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A long term study of pulmonary function among US refractory ceramic fibre workers
  1. Roy T McKay1,
  2. Grace K LeMasters1,
  3. Timothy J Hilbert1,
  4. Linda S Levin1,
  5. Carol H Rice1,
  6. Eric K Borton1,
  7. James E Lockey1,2
  1. 1Department of Environmental Health, University of Cincinnati College of Medicine, Cincinnati, Ohio, USA
  2. 2Department of Internal Medicine (Pulmonary Division), University of Cincinnati College of Medicine, Cincinnati, Ohio, USA
  1. Correspondence to Roy T McKay, Department of Environmental Health, ML 0056, University of Cincinnati College of Medicine, Cincinnati, OH 45267-0056, USA; roy.mckay{at}uc.edu

Abstract

Background Cross-sectional studies have shown declines in lung function among refractory ceramic fibre (RCF) workers with increasing fibre exposure. This study followed current and former workers (n=1396) for up to 17 years and collected 5243 pulmonary function tests.

Methods Cumulative fibre exposure and production years were categorised into exposure levels at five manufacturing locations. Conventional longitudinal models did not adequately partition age-related changes from other time-dependent variables. Therefore, a restricted cubic spline model was developed to account for the non-linear decline with age.

Results Cumulative fibre >60 fibre-months/cc showed a significant loss in lung function at the first test. When results were examined longitudinally, cumulative exposure was confounded with age as workers with the highest cumulative exposure were generally older. A longitudinal model adjusted by age groups was implemented to control for this confounding. No consistent longitudinal loss in lung function was observed with RCF exposure. Smoking, initial weight and weight increase were significant factors.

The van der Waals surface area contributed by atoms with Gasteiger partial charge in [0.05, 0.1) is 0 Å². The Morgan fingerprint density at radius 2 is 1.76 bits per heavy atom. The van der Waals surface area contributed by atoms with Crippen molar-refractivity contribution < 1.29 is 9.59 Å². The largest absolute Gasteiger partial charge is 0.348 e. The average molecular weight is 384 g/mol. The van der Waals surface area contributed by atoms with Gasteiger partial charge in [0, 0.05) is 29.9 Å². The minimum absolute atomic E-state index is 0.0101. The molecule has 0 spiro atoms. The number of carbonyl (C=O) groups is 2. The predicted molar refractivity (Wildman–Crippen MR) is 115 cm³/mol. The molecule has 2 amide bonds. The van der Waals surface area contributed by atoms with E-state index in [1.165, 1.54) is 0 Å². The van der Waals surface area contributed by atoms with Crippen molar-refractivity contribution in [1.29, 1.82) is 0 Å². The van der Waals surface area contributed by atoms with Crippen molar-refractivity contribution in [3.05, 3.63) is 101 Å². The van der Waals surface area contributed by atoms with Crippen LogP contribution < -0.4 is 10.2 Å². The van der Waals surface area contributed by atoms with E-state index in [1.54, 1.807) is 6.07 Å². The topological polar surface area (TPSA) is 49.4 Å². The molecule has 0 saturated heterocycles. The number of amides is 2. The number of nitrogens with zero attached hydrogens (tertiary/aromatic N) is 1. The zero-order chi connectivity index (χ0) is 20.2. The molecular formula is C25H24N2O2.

Conclusion No consistent decline was observed longitudinally with exposure to RCF, although cross-sectional and longitudinal findings were discordant. Confounding and accelerated lung function declines with ageing and the correlation of multiple time-dependent variables should be considered in order to minimise error and maximise precision. An innovative statistical methodology for these types of data is described.

  • Age
  • FEV1
  • longitudinal
  • lung function
  • refractory ceramic fibre
  • spirometry
  • epidemiology
  • respiratory
  • exposure assessment
  • lung function

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Footnotes

  • Funding The Refractory Ceramic Fiber Coalition (2300 N Street NW, Room 6178, Washington, DC USA 20037) provided funding for this study.

  • Competing interests James E Lockey has received grants from the Refractory Ceramic Fiber coalition through the University of Cincinnati College of Medicine for directing and analysing the data of the medical surveillance program and for salary support of contributing faculty and support staff. Eric K Borton, Carol H Rice, Linda Levin and Timothy Hilbert have received research funding from the Refractory Ceramic Fiber Coalition for participation in the medical surveillance program. Grace K LeMasters has received funding as a research investigator for the Refractory Ceramic Fiber Coalition and for the presentation of preliminary results of the medical surveillance program and for salary support. Roy T McKay has received faculty salary support from the Refractory Ceramic Fiber Coalition for his role in the design and analysis of this study.

  • Patient consent Obtained.

  • Ethics approval This study was conducted with the approval of the University of Cincinnati Institutional Review Board.

  • Provenance and peer review Not commissioned; externally peer reviewed.

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